Stats indicate interstate freight rates in doldrums


BITRE rates and productivity measures static as ‘road trains’ give other combinations a nudge

Stats indicate interstate freight rates in doldrums
Real interstate road, rail and sea rates

 

Any efficiency gains from the growth in truck capacity have stalled over the past decade or more, Bureau of Infrastructure, Transport and Regional Economics (BITRE) interstate freight rate statistics show.

While the BITRE highlights the steady reduction in structural costs "as the smaller, higher cost vehicles are replaced by larger, lower cost types", it acknowledges that there has be little change in the past decade or more.

And ‘real’ interstate road freight rates have sat around the 8+ cents per net tonne kilometre (c/ntkm) rate  – a measure that does not have universal appeal  – in 2011-12 terms since 1985, after falling from around 14 cents in the mid-1970s.

In fact, while the nominal freight rate has risen steadily, if slowly, this century – from 5.51 c/ntkm to 9.08 c/ntkm – the real rate in 2016 was 8.38 c/ntkm, a level not seen since 1987’s 8.34 c/ntkm, after rising from 2003’s 50-year low of 7.60 c/ntkm.

The lack of productivity gains are mirrored in the other transport modes with the bureau noting "the major trends are steep declines – from 1975 to 1985 for road, and from 1985 to 1995 for rail – and then a basically flat trend.

"Sea freight rates match rail at a lower level."  

Such commentary as there is otherwise focuses on mostly historic trends, with BITRE saying "the proportion of the freight task at the national level performed by articulated trucks of less than 6 axles fell dramatically during that decade, from 47 per cent in 1975 to 15 per cent in 1985.

"At the same time, the share for 6 axle articulated rose from 13 per cent to 47 per cent – a mirror image change.

"The percentage of the freight task performed by less than 6-axle articulated trucks from 1970 to 1985 is thus used as a proxy for the change in technology leading to the sharp fall in real road freight rates during this period.

"But more generally, over the three and a half decades since 1970, the progressive shift from smaller, higher cost vehicles to larger, lower cost vehicles has generated a continuing productivity gain (lower costs)."

Productivity

The lack of productivity gains are mirrored in the other transport modes with the bureau noting "the major trends are steep declines – from 1975 to 1985 for road, and from 1985 to 1995 for rail – and then a basically flat trend.

"Sea freight rates match rail at a lower level."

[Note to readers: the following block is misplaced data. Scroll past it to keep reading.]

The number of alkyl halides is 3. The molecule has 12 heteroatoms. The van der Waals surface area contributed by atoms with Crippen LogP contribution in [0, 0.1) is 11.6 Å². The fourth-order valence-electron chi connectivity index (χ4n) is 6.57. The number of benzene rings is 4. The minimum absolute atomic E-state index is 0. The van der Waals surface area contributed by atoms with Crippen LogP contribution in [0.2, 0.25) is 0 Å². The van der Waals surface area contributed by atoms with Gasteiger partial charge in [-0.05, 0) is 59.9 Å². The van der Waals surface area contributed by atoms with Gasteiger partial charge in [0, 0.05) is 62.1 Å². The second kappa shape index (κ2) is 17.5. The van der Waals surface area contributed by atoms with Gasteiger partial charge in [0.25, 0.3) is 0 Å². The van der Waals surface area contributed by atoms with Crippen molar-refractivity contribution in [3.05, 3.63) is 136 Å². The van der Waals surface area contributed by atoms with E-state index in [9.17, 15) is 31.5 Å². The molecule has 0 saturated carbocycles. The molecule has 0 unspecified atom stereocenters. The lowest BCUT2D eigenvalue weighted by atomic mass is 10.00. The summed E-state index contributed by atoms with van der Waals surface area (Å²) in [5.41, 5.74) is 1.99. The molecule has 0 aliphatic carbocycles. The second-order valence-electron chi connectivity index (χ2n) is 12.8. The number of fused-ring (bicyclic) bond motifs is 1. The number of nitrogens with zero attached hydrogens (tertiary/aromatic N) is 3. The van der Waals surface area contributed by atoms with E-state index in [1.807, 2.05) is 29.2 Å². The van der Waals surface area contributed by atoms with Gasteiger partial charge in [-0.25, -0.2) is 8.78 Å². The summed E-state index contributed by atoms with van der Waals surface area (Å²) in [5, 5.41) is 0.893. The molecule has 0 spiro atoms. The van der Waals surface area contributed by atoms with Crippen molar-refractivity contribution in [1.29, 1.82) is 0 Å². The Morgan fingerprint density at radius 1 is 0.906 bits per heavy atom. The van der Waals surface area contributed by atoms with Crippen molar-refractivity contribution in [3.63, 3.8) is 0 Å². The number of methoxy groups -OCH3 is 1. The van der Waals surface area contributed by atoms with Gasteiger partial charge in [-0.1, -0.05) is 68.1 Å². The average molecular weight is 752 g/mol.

Again, the figures show rail’s nominal rise since the turn of the century from 2.84 The lack of productivity gains are mirrored in the other transport modes with the bureau noting "the major trends are steep declines – from 1975 to 1985 for road, and from 1985 to 1995 for rail – and then a basically flat trend.

"Sea freight rates match rail at a lower level."  

Again, nominal rail rates have risen this century, from 3.84 c/ntkm to 4.32 c/ntkm last year but the real rate have failed to hold the century’s high of 4.28 c/ntkm  in 2012 or 2002’s 50-year low of 3.71 c/ntkm, having dipped to 3.99 c/ntkm last year.

Forecast

The BITRE’s forecast to 2030 for road is for a rise in the real rate to the start of the 2020s that will level off before rising again in the second half of the decade.

Depending on oil prices, the rate might be 8.30-9.34 c/ntkm in 2020 rising to 8.40-9.68 in 2030. Rail and national sea freight are seen unchanged for the decade at 3.9 c/ntkm and 2.83 c/ntkm respectively

"The paths of real interstate road, rail and sea freight rates since 1965 has been shown to each have two stages," the BITRE concludes.

"First, there has been in each mode a sharp drop in real freight rates since the 1960s, first in road, then in rail and sea. In each case the drop was due to significant changes in technologies, infrastructure and logistics.

"Subsequently, there has been, since the early to late 1990s, a period of basically flat underlying trend rates, interrupted by fluctuations caused by input costs (e.g. diesel prices and rebates for road) or demand factors (e.g. changes in capital expenditure in the economy for rail).

"The outlook for freight rates is 1) for road, flat or upward depending on oil prices, and 2) for rail and sea, flat."

The full BITRE report can be found here.

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